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Image of Panum Crater near Mono Lake.
If you've ever wanted to see a 40,000-year-old crater created by a rhyolitic eruption (and why wouldn't you?) head on over to Virtual Yosemite today!

Virtual Yosemite: Panum Crater Near Mono Lake

For the interactive 360° VR experience, go to https://www.virtualyosemite.org/virtual-tour/#node291

A short distance east of Yosemite, and just beyond the south shore of Mono Lake lies a series of volcanic craters, some as old as 40,000 years, created by rhyolitic eruptions.

The newest of these is Panum Crater – believed to have formed only 650 years ago. Panum’s eruptions produced lava with high concentrations of silica (quartz – about 76 percent), making it very thick and glassy.

The cooling lava formed two primary types of rock – pumice, which is a very light in weight (it floats on water), and obsidian – a black, glassy rock that has extremely sharp edges when broken. Native Americans in the area made numerous hunting tools from obsidian, forming it into sharp arrow and spear heads, knives, drills, and scrapers.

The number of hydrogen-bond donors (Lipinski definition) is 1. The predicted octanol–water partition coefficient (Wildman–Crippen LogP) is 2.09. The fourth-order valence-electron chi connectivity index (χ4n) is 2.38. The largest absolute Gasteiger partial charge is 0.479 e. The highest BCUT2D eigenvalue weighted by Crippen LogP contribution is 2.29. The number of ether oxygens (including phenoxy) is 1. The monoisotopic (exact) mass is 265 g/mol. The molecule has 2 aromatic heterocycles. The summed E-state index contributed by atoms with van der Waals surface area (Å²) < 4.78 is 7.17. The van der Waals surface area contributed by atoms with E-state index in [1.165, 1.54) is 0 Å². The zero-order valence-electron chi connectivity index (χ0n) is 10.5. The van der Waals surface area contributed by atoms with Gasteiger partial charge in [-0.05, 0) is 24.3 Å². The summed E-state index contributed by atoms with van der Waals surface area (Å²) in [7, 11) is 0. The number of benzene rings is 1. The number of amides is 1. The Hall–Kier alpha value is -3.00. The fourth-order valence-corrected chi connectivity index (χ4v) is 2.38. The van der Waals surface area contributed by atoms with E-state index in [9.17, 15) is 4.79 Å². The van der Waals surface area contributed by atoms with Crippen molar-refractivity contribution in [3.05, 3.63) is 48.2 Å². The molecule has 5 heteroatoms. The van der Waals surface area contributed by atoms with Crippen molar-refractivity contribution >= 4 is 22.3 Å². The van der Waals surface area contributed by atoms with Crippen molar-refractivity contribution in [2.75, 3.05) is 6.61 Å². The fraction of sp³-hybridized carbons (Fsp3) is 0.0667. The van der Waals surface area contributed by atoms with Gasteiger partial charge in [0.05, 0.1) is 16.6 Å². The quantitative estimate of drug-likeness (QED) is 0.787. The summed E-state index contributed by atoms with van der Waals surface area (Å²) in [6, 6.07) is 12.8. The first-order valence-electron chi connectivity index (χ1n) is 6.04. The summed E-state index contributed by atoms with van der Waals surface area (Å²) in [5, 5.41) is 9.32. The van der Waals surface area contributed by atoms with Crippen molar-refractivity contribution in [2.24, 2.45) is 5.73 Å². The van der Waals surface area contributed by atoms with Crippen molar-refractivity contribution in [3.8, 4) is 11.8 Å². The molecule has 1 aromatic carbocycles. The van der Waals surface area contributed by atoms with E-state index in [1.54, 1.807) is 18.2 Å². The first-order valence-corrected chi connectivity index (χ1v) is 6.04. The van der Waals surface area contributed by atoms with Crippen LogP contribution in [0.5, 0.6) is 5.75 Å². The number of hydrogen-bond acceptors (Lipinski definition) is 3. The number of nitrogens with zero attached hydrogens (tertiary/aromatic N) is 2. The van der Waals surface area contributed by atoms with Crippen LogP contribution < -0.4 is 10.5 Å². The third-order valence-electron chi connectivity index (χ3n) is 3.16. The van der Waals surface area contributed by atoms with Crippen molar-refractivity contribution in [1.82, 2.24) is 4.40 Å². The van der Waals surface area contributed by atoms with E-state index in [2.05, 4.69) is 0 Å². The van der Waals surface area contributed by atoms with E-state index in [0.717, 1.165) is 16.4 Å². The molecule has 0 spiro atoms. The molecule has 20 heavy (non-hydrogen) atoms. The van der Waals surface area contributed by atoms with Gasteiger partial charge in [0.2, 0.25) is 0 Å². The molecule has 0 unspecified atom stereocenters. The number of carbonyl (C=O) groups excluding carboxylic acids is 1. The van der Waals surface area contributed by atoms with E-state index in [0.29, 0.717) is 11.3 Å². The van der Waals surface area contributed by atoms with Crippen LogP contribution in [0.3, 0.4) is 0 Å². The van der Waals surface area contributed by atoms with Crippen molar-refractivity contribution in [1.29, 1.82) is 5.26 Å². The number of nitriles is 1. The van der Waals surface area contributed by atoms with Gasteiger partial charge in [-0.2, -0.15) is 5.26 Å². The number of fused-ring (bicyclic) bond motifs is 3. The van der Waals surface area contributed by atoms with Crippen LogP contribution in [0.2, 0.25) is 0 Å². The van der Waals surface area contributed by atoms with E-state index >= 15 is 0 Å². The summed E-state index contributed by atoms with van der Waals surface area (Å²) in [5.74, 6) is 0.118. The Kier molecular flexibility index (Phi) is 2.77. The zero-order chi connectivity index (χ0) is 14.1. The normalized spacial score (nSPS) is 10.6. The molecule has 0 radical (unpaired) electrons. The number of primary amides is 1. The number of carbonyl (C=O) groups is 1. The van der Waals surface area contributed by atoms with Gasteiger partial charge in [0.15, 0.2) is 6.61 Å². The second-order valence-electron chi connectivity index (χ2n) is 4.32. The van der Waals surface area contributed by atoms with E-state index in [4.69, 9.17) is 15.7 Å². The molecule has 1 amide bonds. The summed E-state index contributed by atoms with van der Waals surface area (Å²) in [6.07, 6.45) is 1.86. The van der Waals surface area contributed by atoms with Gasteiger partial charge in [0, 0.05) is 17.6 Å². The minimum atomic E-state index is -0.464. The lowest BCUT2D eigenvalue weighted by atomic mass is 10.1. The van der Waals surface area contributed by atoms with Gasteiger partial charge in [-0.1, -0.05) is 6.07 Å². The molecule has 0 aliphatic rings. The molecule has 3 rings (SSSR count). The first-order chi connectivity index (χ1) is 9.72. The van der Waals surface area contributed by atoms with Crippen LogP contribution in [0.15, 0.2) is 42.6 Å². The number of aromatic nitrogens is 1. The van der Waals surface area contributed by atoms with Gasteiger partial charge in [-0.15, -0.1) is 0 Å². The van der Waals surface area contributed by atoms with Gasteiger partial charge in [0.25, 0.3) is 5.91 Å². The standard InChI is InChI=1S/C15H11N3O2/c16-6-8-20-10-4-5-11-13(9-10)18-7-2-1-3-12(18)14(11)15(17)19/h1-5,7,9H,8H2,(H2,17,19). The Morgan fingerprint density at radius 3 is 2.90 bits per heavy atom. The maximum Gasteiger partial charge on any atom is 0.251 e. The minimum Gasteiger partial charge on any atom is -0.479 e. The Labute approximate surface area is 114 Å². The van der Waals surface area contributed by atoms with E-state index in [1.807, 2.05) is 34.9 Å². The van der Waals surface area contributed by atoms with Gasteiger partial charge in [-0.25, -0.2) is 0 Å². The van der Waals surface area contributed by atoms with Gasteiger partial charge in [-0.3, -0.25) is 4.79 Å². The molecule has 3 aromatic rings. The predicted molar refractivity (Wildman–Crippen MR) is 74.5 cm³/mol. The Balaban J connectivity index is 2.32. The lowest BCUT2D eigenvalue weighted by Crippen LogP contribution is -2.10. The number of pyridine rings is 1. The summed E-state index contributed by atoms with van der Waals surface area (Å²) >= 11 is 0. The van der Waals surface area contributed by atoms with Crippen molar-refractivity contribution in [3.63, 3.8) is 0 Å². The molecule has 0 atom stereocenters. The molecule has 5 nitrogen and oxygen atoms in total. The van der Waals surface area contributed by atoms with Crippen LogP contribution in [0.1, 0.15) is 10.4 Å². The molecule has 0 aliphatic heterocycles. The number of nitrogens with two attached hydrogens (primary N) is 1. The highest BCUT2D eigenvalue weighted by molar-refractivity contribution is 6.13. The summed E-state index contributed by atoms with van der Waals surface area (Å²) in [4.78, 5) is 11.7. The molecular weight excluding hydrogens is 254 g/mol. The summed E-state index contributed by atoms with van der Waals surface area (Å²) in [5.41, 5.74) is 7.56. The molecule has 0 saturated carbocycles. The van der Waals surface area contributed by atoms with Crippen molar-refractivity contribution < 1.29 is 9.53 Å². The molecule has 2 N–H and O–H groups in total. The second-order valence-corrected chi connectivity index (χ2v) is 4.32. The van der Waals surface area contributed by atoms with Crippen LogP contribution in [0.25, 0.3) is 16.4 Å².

The Panum Crater is comprised of an outer rim (shown here) made primarily of loose pumice, and an inner plug – a dome formed over the upward seeping lava near the end of the eruption, featuring numerous spires of mixed pumice and obsidian.

In this panoramic image, the view toward the south shows afternoon smoke from the devastating Creek Fire (about 30 miles away) blowing in through the June Lake area. Within an hour, the visibility here was down to just a few miles and the air quality deteriorated to unhealthy levels.

For several months in the summer and fall of 2020, smoke from the Creek Fire covered most of Yosemite National Park, Inyo National Forest, and the Mono Basin.

©2020 Photography by Scott Highton

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